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Talcott Parsons: Functional Theorist

            Talcott Parsons is a functional theorist who took groundbreaking steps to integrate humanistic studies. Parsons was born in Colorado Springs, Colorado and started his studies at Amherst. He received his BA in 1924 then studied in Europe. He completed his PhD in sociology and economics at the University of Heidelberg, Germany. He briefly taught at Amherst then acquired a position as a lecturer at Harvard. Parsons enthusiastically combined Harvard's sociology, anthropology, and psychology department into one called the Department of Social Relations (Allan, p. 21). This was quite a progressive move for someone in his field in that era. Allan (2013) states that he did this in order to, ".comprehend the totality of the human context and to offer a full and complete explanation of social action" (p. 21). Parsons is frequently noted as the source of much of the foundation for basic sociology.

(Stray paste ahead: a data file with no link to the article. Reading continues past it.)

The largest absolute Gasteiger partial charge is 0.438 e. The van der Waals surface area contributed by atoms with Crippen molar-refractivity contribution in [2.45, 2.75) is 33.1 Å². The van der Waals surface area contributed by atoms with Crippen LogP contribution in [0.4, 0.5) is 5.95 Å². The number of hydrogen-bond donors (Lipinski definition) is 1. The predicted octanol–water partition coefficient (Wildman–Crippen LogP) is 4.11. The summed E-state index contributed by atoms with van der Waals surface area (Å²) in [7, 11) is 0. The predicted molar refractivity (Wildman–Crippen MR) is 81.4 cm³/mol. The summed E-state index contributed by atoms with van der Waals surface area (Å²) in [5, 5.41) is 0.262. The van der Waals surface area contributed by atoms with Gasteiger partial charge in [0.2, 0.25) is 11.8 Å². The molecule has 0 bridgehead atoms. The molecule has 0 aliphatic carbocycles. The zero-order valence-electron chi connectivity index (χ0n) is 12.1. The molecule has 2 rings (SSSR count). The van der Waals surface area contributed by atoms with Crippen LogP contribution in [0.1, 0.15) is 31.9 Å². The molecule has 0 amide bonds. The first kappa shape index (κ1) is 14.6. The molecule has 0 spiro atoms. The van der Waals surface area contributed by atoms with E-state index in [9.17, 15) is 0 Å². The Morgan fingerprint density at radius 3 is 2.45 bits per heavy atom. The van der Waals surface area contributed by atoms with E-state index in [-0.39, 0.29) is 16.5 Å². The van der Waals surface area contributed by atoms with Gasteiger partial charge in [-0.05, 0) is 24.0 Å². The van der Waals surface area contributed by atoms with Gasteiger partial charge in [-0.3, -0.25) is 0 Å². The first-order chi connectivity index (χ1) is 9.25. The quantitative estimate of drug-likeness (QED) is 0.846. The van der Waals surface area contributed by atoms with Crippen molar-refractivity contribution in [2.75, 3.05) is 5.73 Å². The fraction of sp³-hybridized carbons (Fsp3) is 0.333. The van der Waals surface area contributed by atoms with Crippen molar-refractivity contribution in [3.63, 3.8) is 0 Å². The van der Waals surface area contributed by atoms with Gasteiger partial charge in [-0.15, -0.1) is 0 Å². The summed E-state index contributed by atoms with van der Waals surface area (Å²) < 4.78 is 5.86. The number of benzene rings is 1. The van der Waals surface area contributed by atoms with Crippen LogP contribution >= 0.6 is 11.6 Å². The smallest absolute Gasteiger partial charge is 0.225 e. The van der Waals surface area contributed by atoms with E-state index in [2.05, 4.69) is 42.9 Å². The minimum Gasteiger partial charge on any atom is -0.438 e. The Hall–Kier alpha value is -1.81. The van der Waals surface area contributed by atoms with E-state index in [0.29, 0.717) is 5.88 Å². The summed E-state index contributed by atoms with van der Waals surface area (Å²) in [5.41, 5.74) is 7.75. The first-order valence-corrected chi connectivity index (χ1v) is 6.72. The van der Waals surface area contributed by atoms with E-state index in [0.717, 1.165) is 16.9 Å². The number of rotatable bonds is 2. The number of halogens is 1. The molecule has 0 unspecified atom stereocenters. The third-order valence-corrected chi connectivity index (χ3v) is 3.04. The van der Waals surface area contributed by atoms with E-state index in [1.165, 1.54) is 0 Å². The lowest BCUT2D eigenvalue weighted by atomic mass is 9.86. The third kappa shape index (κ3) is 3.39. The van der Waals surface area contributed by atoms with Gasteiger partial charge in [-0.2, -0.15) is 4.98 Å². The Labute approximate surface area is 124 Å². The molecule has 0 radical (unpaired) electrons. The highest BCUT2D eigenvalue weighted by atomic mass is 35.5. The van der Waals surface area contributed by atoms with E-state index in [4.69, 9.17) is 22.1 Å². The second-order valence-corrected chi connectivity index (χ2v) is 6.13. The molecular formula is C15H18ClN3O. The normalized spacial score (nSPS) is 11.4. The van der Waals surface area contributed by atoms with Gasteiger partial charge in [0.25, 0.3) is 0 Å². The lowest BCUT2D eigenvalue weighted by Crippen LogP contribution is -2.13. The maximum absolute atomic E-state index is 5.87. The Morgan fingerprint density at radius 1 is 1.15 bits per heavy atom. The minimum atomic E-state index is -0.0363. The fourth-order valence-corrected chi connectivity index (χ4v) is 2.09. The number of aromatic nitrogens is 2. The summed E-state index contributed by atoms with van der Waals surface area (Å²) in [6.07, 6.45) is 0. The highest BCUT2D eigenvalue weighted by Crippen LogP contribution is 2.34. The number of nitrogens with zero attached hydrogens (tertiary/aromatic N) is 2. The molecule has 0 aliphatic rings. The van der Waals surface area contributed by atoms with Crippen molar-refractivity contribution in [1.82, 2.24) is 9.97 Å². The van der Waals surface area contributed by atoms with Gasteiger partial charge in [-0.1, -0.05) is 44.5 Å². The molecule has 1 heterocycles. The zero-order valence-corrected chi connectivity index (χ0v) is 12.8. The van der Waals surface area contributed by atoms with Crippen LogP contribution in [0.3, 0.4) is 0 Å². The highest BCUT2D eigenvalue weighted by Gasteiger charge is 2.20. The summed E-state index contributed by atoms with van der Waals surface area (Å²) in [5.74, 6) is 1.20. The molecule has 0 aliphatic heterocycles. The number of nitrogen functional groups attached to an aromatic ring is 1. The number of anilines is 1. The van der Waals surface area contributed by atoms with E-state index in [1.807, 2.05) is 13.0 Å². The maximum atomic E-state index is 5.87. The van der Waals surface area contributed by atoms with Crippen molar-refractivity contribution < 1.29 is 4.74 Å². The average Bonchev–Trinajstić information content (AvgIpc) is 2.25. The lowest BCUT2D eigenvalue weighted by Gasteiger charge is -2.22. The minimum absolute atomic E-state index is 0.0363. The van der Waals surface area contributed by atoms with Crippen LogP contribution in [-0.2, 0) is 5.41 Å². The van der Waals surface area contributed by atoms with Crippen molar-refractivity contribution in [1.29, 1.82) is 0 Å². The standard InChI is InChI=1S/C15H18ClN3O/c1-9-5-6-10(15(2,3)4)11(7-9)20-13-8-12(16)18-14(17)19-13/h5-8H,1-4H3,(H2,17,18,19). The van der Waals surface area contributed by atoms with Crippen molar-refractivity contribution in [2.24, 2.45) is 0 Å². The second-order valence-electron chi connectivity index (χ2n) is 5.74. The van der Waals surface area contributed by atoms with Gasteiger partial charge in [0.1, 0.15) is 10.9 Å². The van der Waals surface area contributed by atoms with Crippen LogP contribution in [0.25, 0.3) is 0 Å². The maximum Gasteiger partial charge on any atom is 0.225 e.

Parsons created the most generally utilized format for social theory by integrating and building his theories on the work of theorists before him. Parsons shaped the core of sociological theory in the twentieth century by the way he theorized, the problem he addressed, and the theory itself (Allan, p. 22). Parsons established the sociological concepts of the influences of cultural values and norms on people and how it affected social order. Parsons drew influence from Max Weber, Emile Durkheim, and Sigmund Freud in order to formulate his social theories (Allan, p. 24). He was the first sociological theorist to combine all of the previous humanistic studies into one comprehensible format. His format is commonly used and built upon by other theorists to this day. Parsons' main theory is that social order is achieved through commonly held norms, values, and beliefs (Allan, p. 27). He built his theories on this foundation suggesting that these factors are what drive human behavior and thus influence social order.

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